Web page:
• Time magazine; November 18, 1929; ... The latest quirk in the problem cropped up last week in Paris when French Senator Henry de Mery arose to comment on the proposed. duPont-financed seadromes of Inventor Edward R. Armstrong (TIME. Oct. 28). Senator de Mery urged the French delegation to the London parley to bring up this matter in connection with U. S. naval strength, warning that otherwise "just outside our territorial waters we will someday likely see islands appear flying the Star-Spangled Banner."
  • New York Times; May 23, 1930; Plans for constructing the Armstrong seadrome, a floating airport to be anchored 375 miles off New York on the direct route to Bermuda, were discussed yesterday at a meeting of engineers and builders and their representatives in the offices of Browns
  • New York Times; August 14, 1930; In ten years or less the large transatlantic steamship companies will be faced with the necessity of scrapping hundreds of millions of dollars' worth of their high-speed ships because of the competition of transatlantic aircraft lines, in the opinion of E ...
  • New York Times; September 7, 1930; Predicts Wide Seadrome Use; Inventor Believes Heavy Air Traffic Will Make Use of Landing Fields at Sea When First Has Proved Its Practical Worth Has Faith in Tests. Big Revenue Estimated. With the Atlantis spanned by airplanes twice in a month in a westerly direction; by Coste and Bellonte in their unbroken flight last week and by von Gronau and his companions late in August by stages over the northern route, the problem ...
  • New York Times; April 12, 1931; Seadrome Sovereignty; Twenty-Two Nations Lay Down Rules For Floating Landing Fields Although Only Project Is American. The question of sovereignty over airports on the high seas and whether they should come under the jurisdiction of the League of Nations was discussed at a recent meeting of the International Aeronautical Juridical Congress at ...
  • New York Times; March 20, 1932; Amid the plans for transatlantic airplane lines, to use either the northern islands and Canada or the Bermuda-Azores route involving longer water jumps but more clement weather conditions, which are publicly discussed from time to time, studies involving
  • New York Times; November 17, 1933; Washington, November 16, 1933. A difference of opinion within the administration over government financing of transatlantic seadrome experiments developed today in the denial by Secretary Ickes that $1,500,000 had been allocated by the Public Works Administratio...
  • New York Times; November 19, 1933; It is twenty years since Edward R. Armstrong, du Pont engineer, first set to work on his scheme for a string of floating airports across the Atlantic. He has worked carefully and painstakingly, has checked his own figures against those of the best naval
  • Time magazine; November 27, 1933; Sea Chain. A perennial gift to Sunday feature editors for the last five years has been the Armstrong Seadrome, vividly imaginative project for a chain of floating airports across the Atlantic. The perfect publicity subject, it offered serious readers masses of data on construction of huge platforms, stabilized high above the waves by means of weighted pillars, on problems of anchorage, navigation, operation, economics. For gumchewers there were exciting pictures of a seadrome at night, in midocean position, with flags flying, floodlights blazing, beacons stabbing the dark sky, gorgeous express planes gliding down to safe landings. Even the windows of the drome's elegant hotel underlying the deck were pricked out with cozy lights. Last week the Armstrong Seadrome leaped out of its accustomed setting in the feature supplements to land on page one of the nation's press when the Federal Government indicated that it was ready to help finance the project, that it might even build and operate the whole system itself. Money. For weeks Inventor Edward R. Armstrong & backers have been trying to borrow $30,000,000 from Public Works Administration to build five seadromes and string them out to Spain by way of the Azores. Aside from obvious national advantages to the U. S. the application cited such claims as: Construction and installation jobs would employ 10,000 men for two years. Required would be 125.000 tons of steel, five miles of anchor chain, 45 miles of cable, five 1,500-ton anchors, large quantities of electric equipment, radio apparatus, beacons, pipe, fittings, etc., etc. Airline operators would order $10,000,000 worth of new planes for trans-atlantic service as soon as work was begun on the dromes. Yearly operating cost of the five dromes, including overhead: $2,250,000. Yearly income after the fifth year would total $11.418,000, to be derived as follows: mail, $6,000,000; express, $105,000; passengers, $4,538,000; hotels, shops, concessions, hangar space, fuel & oil, $775.000. The system would collect $70 from each transatlantic fare (estimated at $350), $25 from each traveller to Bermuda, $10 from each week-end drome visitor. At first Inventor Armstrong hoped to finance his scheme with private capital. The du Fonts, for whom he used to work as a consulting engineer, helped him in his early researches. He expected substantial backing also from General Motors until Depression upset his plans. Last March he organized Seadrome Ocean Dock Corp., with himself as president and majority stockholder. His backers include GM's Board Chairman Lammot du Pont and President John Howard Pew of Sun Oil Company.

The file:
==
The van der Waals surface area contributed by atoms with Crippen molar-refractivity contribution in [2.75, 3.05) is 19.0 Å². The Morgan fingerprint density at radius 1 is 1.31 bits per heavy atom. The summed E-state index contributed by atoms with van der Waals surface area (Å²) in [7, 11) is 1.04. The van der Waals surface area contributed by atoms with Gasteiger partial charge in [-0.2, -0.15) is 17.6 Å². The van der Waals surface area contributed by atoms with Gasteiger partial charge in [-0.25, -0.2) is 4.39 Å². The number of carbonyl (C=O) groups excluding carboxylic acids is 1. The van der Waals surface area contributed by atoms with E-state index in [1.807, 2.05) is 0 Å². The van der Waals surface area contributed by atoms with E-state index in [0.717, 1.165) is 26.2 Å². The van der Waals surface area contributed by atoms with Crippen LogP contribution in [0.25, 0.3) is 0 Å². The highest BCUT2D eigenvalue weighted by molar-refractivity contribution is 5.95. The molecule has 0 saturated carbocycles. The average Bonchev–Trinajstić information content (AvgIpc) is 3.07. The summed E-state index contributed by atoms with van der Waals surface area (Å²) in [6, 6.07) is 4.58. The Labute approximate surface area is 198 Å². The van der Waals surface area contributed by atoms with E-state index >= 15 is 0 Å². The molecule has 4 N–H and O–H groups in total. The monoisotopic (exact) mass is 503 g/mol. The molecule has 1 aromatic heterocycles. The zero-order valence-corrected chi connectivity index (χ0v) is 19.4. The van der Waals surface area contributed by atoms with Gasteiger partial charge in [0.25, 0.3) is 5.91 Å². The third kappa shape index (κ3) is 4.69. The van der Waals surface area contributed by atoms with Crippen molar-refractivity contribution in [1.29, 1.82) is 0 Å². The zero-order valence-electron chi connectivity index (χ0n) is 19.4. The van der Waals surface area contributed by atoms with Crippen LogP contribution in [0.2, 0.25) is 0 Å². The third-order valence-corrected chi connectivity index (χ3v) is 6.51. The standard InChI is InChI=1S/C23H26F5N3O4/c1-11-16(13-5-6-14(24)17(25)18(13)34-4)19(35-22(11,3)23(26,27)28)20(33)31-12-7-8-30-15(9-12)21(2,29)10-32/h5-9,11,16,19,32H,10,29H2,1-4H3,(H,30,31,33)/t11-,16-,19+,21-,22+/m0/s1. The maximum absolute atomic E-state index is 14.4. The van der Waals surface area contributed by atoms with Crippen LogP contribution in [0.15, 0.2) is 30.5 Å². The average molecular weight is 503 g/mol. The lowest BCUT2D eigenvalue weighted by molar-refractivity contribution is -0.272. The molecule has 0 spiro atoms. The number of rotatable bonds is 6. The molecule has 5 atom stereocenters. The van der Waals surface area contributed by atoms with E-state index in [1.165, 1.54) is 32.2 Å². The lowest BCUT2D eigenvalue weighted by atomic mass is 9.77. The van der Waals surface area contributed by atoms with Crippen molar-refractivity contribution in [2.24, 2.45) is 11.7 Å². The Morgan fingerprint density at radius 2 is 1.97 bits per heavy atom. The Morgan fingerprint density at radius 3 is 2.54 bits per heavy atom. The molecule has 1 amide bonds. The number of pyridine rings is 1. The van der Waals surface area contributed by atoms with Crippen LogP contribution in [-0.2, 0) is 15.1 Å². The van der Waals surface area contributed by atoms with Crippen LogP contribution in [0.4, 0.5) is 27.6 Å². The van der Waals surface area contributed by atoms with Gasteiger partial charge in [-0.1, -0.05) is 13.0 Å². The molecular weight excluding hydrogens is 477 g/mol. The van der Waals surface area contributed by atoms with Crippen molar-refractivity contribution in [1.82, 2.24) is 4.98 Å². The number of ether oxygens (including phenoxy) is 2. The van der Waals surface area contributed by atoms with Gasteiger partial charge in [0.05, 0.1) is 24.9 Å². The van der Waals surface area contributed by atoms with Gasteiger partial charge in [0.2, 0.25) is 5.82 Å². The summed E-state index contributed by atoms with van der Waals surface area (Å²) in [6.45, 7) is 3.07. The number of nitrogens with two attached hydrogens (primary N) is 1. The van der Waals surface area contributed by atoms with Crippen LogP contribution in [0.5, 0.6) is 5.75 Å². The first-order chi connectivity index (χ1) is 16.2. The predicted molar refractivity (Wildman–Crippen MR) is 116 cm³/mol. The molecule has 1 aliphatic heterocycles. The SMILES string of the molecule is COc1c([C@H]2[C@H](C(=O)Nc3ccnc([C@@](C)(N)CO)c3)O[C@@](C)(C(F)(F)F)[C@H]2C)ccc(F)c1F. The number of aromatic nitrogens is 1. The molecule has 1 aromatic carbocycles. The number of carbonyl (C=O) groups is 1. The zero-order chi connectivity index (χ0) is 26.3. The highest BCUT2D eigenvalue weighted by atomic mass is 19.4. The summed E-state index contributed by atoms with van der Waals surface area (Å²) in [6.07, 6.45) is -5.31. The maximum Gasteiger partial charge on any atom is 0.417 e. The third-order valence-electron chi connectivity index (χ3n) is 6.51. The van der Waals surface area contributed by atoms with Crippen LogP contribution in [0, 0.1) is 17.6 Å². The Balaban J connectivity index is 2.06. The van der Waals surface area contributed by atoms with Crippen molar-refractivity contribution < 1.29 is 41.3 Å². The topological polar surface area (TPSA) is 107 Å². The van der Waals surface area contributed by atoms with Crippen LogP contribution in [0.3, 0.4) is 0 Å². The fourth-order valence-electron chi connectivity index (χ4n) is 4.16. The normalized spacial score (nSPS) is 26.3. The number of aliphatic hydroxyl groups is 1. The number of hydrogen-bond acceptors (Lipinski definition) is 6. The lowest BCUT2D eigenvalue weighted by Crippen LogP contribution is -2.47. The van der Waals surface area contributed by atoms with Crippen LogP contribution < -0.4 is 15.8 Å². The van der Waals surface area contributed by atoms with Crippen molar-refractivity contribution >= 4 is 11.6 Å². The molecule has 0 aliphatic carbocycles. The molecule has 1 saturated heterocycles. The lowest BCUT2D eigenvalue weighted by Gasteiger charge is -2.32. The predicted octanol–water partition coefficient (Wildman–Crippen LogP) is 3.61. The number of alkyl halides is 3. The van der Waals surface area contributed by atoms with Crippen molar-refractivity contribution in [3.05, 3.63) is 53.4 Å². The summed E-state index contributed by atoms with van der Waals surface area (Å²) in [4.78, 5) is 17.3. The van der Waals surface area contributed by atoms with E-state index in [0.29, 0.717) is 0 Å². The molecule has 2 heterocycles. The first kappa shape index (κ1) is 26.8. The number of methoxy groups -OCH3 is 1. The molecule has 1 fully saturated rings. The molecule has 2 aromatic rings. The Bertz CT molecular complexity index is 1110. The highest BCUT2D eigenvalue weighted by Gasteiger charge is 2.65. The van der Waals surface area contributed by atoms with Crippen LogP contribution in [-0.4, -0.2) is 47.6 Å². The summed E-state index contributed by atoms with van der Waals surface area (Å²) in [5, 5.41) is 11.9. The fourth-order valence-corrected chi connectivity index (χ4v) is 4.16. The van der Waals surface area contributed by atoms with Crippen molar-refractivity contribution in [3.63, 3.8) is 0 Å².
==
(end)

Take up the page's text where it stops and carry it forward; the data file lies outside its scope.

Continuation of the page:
• New York Times; May 14, 1943; Man-Made Atlantic Islands. Man-made steel islands stretching across the Atlantic, each complete with a hotel, repair shop, radio station, fuel tanks, storage rooms and other necessaries of aerial transport -- newspaper readers must have rubbed their eyes and asked questions when they read the advertisement yesterday in which Edward R. Armstrong's seadrome was described.